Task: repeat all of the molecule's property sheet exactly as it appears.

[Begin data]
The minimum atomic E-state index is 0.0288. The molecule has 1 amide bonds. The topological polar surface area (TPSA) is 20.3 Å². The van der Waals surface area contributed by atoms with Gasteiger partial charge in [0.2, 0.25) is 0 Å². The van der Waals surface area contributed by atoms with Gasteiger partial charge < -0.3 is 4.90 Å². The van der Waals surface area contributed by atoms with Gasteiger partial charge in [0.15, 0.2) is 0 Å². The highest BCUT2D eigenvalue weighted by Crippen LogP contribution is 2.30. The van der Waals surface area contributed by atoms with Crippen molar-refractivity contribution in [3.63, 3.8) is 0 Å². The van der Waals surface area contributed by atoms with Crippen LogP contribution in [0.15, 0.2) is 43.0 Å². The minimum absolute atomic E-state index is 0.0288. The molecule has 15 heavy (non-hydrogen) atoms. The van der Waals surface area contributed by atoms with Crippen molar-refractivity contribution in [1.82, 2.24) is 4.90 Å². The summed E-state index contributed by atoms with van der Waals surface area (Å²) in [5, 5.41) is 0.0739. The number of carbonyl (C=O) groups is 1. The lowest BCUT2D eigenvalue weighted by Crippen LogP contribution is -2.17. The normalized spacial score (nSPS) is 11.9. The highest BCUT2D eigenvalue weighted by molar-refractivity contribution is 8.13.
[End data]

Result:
The minimum atomic E-state index is 0.0288. The molecule has 1 amide bonds. The topological polar surface area (TPSA) is 20.3 Å². The van der Waals surface area contributed by atoms with Gasteiger partial charge in [0.2, 0.25) is 0 Å². The van der Waals surface area contributed by atoms with Gasteiger partial charge < -0.3 is 4.90 Å². The van der Waals surface area contributed by atoms with Gasteiger partial charge in [0.15, 0.2) is 0 Å². The highest BCUT2D eigenvalue weighted by Crippen LogP contribution is 2.30. The van der Waals surface area contributed by atoms with Crippen molar-refractivity contribution in [3.63, 3.8) is 0 Å². The van der Waals surface area contributed by atoms with Crippen LogP contribution in [0.15, 0.2) is 43.0 Å². The minimum absolute atomic E-state index is 0.0288. The molecule has 15 heavy (non-hydrogen) atoms. The van der Waals surface area contributed by atoms with Crippen molar-refractivity contribution in [1.82, 2.24) is 4.90 Å². The summed E-state index contributed by atoms with van der Waals surface area (Å²) in [5, 5.41) is 0.0739. The number of carbonyl (C=O) groups is 1. The lowest BCUT2D eigenvalue weighted by Crippen LogP contribution is -2.17. The normalized spacial score (nSPS) is 11.9. The highest BCUT2D eigenvalue weighted by molar-refractivity contribution is 8.13.